Parenting is hard, and it’s anything but perfect. Our new series Raising Consciousness is all about real parenting in the wellness world and what happens outside the frame as we try and raise kind and conscious kids. Please write to us at firstname.lastname@example.org and share your stories to be featured as part of this ongoing series. Let’s have this conversation!
The other day I took my 2-year-old daughter to the local grocery store after daycare to buy organic milk. While we were there she asked for a roll from the deli. I hesitated: It was made with processed, white flour, probably full of preservatives. But it was sitting next to the doughnuts and she didn't ask for those, so... sure. I grabbed one, tore off a piece and.... meltdown. Uncontrollable, unstoppable tears. We checked out, we left, we walked down the block, her holding her bread, sobbing. I was carrying the heavy bags, attempting to move us along while Brooklyn strangers stared. The straps from the plastic bags were cutting into my hands (I had forgotten our reusable ones, green mom fail) as we inched along. Finally I put down the bags and kneeled in front of her. "Baby, what’s wrong? What's the problem?" I asked. Through tears I got "Big! Big!" The thing is, she doesn't like it when you break off pieces of things these days. I had forgotten. “I’m so sorry, love,” I said and we marched on. Finally we got home and when the tears were still flowing I asked, "Do you want to ride in your stroller back to the grocery store and get a big one?" "Yes," she said. "Yes, yes, yes." So we did. And she did. And all was right with the world.
But.... Did I just give in to my toddler's demands? Did I just set her up for a lifelong craving of processed white bread? I thought about it for a few minutes as we raced home, but then realized I had 20 minutes left to make dinner and couldn’t take the time to have her mindfully help and sort every piece of cauliflower—I just had to get food on the table. So was it going to be 20 minutes in front of the TV or a home-cooked meal? I sighed, clicked on the remote and started chopping veggies.
Is this conscious parenting, or hell?
It's exhausting to be inside the head of a conscious, concerned parent in the wellness world these days. Everywhere you step, look, turn, there's a conundrum—and someone seemingly doing it better. But instead of Betty Crocker types churning out perfect casseroles and PB&J in the shape of bunnies for their kids, there are earth-mother Goddess moms, gliding around in gorgeous caftans that their kids never seem to pull off or get stuck in the slide at the playground. There are kids drinking spirulina kale spinach smoothies made with ingredients grown in their backyard organic gardens. There are kids meditating at three, hiking at four, attending amazing preschools that teach the principles of conscious living and global awareness starting at two.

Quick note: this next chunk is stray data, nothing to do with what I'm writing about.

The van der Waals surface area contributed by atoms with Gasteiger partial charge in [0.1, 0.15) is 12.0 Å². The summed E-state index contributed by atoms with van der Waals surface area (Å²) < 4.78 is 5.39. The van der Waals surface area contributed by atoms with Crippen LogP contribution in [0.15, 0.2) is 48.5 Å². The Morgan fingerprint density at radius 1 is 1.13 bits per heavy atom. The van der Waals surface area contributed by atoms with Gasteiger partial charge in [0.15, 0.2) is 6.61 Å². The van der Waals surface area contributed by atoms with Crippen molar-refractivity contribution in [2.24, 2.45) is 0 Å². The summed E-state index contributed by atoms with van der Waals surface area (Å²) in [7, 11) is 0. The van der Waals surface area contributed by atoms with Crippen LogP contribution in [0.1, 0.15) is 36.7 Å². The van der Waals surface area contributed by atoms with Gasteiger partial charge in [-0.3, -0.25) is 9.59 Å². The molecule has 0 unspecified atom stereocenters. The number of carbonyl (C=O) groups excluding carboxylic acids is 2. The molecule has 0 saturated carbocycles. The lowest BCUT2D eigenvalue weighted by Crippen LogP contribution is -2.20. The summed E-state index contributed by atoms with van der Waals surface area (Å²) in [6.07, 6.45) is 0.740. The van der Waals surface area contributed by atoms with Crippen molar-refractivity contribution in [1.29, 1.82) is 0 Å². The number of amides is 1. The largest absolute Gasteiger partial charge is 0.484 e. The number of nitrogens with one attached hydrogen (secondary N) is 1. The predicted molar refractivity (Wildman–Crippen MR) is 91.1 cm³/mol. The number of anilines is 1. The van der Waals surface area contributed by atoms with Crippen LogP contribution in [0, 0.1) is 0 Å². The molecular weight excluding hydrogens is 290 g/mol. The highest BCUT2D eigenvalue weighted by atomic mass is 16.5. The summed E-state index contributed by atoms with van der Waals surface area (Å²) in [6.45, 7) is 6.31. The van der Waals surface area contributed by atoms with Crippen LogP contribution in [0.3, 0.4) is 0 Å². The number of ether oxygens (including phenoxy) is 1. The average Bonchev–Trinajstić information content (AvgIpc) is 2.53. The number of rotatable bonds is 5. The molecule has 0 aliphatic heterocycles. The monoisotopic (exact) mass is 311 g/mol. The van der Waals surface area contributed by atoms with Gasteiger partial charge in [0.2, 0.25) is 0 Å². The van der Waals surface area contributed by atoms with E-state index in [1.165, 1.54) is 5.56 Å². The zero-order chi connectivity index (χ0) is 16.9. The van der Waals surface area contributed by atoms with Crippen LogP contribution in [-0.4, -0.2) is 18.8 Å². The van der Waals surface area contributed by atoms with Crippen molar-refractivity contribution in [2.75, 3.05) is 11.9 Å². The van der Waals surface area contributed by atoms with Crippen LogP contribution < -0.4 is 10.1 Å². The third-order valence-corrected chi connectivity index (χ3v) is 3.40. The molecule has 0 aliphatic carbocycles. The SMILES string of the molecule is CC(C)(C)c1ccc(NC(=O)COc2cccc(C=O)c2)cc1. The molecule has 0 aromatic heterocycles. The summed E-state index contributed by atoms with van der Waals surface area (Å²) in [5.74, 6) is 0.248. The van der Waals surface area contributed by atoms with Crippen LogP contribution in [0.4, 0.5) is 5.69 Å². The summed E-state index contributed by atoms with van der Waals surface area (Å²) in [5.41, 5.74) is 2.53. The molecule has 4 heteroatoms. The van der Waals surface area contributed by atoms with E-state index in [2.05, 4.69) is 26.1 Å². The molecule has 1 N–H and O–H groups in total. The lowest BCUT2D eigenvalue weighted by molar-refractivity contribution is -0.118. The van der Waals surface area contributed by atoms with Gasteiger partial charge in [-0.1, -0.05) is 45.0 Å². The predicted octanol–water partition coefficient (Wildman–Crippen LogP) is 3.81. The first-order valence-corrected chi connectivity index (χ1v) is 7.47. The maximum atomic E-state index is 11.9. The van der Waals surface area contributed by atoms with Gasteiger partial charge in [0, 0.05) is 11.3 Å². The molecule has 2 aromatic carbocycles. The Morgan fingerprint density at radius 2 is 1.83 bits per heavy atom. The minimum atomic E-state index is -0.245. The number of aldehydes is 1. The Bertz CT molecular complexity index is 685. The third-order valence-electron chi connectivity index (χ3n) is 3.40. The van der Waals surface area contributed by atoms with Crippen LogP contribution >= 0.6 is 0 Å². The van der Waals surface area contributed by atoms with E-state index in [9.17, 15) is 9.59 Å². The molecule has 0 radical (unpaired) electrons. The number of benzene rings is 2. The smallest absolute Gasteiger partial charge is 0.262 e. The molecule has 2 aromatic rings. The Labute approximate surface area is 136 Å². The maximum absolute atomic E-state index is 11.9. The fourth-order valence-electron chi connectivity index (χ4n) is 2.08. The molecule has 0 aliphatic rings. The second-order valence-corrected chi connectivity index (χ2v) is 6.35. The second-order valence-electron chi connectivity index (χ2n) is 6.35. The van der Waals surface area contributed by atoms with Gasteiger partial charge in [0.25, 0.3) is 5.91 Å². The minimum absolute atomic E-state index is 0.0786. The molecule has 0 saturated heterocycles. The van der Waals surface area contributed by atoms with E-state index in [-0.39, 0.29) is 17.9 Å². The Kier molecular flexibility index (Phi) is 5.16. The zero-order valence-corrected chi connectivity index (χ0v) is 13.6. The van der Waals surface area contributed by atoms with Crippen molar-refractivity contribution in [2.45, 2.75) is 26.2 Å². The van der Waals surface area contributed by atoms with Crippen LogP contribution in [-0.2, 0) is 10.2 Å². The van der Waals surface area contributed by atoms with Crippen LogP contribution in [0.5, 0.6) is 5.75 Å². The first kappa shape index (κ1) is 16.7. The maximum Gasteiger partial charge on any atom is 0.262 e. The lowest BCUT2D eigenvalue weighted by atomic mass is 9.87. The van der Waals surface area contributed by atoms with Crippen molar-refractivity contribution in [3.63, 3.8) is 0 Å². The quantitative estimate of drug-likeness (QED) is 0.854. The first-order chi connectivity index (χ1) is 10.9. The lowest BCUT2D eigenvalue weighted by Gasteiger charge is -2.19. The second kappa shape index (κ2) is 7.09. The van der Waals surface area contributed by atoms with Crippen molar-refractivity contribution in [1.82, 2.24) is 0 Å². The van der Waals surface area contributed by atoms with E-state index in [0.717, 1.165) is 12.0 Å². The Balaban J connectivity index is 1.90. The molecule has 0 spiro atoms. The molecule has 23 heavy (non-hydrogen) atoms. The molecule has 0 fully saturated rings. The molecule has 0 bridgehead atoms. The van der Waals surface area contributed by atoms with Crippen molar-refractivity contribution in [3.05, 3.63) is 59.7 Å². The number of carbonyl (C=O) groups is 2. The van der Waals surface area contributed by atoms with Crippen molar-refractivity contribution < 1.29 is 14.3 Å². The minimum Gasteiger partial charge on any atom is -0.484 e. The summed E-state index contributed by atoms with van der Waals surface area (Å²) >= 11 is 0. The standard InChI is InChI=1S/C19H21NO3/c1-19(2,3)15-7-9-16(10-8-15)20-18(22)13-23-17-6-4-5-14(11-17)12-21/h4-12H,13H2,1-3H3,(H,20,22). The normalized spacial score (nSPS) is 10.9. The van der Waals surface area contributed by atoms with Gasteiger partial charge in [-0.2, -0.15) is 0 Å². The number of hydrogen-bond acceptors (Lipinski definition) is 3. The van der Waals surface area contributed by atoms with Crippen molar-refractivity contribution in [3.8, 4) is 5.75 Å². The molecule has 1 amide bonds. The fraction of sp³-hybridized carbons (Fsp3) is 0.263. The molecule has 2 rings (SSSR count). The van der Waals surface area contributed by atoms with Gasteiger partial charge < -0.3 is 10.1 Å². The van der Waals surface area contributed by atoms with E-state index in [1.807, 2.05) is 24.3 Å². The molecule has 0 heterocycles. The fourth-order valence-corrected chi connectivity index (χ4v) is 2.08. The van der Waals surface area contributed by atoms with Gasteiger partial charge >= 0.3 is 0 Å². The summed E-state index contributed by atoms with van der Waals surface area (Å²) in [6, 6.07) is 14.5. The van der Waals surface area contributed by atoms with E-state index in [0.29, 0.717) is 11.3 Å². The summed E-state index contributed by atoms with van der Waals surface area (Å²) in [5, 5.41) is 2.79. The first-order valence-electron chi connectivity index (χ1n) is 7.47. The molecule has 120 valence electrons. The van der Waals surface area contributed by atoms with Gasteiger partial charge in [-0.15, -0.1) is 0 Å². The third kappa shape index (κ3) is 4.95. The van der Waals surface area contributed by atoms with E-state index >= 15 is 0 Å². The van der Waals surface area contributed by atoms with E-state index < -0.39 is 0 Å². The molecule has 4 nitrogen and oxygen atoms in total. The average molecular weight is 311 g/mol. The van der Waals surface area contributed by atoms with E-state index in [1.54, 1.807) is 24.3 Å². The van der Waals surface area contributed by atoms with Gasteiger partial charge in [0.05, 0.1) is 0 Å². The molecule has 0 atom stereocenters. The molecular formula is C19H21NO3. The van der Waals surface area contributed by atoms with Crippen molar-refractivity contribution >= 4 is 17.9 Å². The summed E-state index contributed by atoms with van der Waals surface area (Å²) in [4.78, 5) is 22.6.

Let's face it: It's exhausting.
It's inspiring, it's beautiful, it gives you hope for the future. It's also exhausting. I loved reading about the family who found a rattlesnake on their front steps on the way to school one day and captured it, talked about the value of its life and spirit, and brought it far away to release it away from their home.
I know the biggest influence I can have on my kid is to model the values I think are important.
I also know that's not how I would have handled it. On my way to work, I wait for the subway and scroll through the posts of the California moms where it always seems to be sunny and I feel guilty that I’m not barefoot on a sun-dappled patio eating organic fruit bowls with my daughter. I also know logically that these families all have their own issues—if they're getting one aspect right, they're getting another wrong. That's simply the nature of being human and parenting is one of the most human things we can do. But we see a lot of the "getting it right" moments and not a whole lot of the times when we get it wrong—or even when we get it fine and that’s good enough.
In my head and even my heart, I know all I can do is the best that I can do. I know the biggest influence I can have on my kid is to model the values I think are important. I know that watching me be kind to strangers and care about our friends, my work, our community garden, and listening to her dad and I talk about the environment and our concerns about the future are going to have the most impact.
The "other version" lurks.
But still... lurking in the edges of all our minds is that other version of the parent we think we could be, the one with just a little more patience, a little more time, a few more resources to throw at things we value like organic food. And in this instagrammed wellness world, the image of that "other" parent lurks and can seem to mock, "I've gotten this all figured out—haven't you?" And I'm never sure if I should tell her to shut the hell up; or buy a caftan and take a day off to pick wildflowers with my kid.
Please share your stories!
I'd love to hear how you're handling it—how you're attempting to raise a conscious, kind kid in a world where consciousness and kindness aren't always on display. And when you feel like you're nailing it and also when you're pretty sure you're fucking it all up. (You aren't, I promise. But I know how that feels.) Please write to me at email@example.com and share your stories. Because at the end of the day, even as we gaze enviously at each other's toddler smoothies or yoga moves, we're all just trying to raise great little humans and that’s not something we can do alone. We need community, connection, shared ideas, support, and sympathy. I can’t wait to hear from you.
PS—My tiny human spilled her morning smoothie on the carpet today. I didn’t instagram it.
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